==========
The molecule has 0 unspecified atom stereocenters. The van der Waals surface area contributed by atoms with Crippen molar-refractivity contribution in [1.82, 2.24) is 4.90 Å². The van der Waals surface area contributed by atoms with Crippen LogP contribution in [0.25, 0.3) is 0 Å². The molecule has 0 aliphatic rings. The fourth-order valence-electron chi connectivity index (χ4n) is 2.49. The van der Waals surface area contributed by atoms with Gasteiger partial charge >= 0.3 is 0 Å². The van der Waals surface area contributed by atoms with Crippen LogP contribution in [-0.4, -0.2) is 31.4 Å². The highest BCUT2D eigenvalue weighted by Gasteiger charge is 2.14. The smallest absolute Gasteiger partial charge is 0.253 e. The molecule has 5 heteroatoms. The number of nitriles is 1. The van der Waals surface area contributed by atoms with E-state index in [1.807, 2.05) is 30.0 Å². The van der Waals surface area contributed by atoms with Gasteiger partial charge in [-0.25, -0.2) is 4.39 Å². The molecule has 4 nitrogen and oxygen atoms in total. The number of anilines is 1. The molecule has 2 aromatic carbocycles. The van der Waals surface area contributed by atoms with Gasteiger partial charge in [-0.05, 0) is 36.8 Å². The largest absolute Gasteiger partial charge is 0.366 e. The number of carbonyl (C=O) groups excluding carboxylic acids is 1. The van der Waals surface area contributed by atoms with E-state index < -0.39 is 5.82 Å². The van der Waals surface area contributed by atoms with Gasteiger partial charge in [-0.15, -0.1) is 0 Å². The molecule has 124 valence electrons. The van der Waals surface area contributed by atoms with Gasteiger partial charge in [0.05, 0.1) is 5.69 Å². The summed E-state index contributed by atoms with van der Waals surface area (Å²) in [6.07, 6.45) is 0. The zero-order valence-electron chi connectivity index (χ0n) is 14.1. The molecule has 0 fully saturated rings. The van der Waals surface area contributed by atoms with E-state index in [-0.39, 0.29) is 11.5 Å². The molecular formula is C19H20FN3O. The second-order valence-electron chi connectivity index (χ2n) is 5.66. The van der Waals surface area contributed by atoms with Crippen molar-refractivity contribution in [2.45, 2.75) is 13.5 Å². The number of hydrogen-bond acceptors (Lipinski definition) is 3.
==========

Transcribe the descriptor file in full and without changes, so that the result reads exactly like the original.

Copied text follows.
The molecule has 0 unspecified atom stereocenters. The van der Waals surface area contributed by atoms with Crippen molar-refractivity contribution in [1.82, 2.24) is 4.90 Å². The van der Waals surface area contributed by atoms with Crippen LogP contribution in [0.25, 0.3) is 0 Å². The molecule has 0 aliphatic rings. The fourth-order valence-electron chi connectivity index (χ4n) is 2.49. The van der Waals surface area contributed by atoms with Gasteiger partial charge >= 0.3 is 0 Å². The van der Waals surface area contributed by atoms with Crippen LogP contribution in [-0.4, -0.2) is 31.4 Å². The highest BCUT2D eigenvalue weighted by Gasteiger charge is 2.14. The smallest absolute Gasteiger partial charge is 0.253 e. The molecule has 5 heteroatoms. The number of nitriles is 1. The van der Waals surface area contributed by atoms with E-state index in [1.807, 2.05) is 30.0 Å². The van der Waals surface area contributed by atoms with Gasteiger partial charge in [-0.25, -0.2) is 4.39 Å². The molecule has 4 nitrogen and oxygen atoms in total. The number of anilines is 1. The molecule has 2 aromatic carbocycles. The van der Waals surface area contributed by atoms with Gasteiger partial charge in [-0.05, 0) is 36.8 Å². The largest absolute Gasteiger partial charge is 0.366 e. The number of carbonyl (C=O) groups excluding carboxylic acids is 1. The van der Waals surface area contributed by atoms with E-state index < -0.39 is 5.82 Å². The van der Waals surface area contributed by atoms with Gasteiger partial charge in [-0.15, -0.1) is 0 Å². The molecule has 124 valence electrons. The van der Waals surface area contributed by atoms with Gasteiger partial charge in [0.05, 0.1) is 5.69 Å². The summed E-state index contributed by atoms with van der Waals surface area (Å²) in [6.07, 6.45) is 0. The zero-order valence-electron chi connectivity index (χ0n) is 14.1. The molecule has 0 fully saturated rings. The van der Waals surface area contributed by atoms with E-state index in [-0.39, 0.29) is 11.5 Å². The molecular formula is C19H20FN3O. The second-order valence-electron chi connectivity index (χ2n) is 5.66. The van der Waals surface area contributed by atoms with Crippen molar-refractivity contribution in [2.45, 2.75) is 13.5 Å². The number of hydrogen-bond acceptors (Lipinski definition) is 3.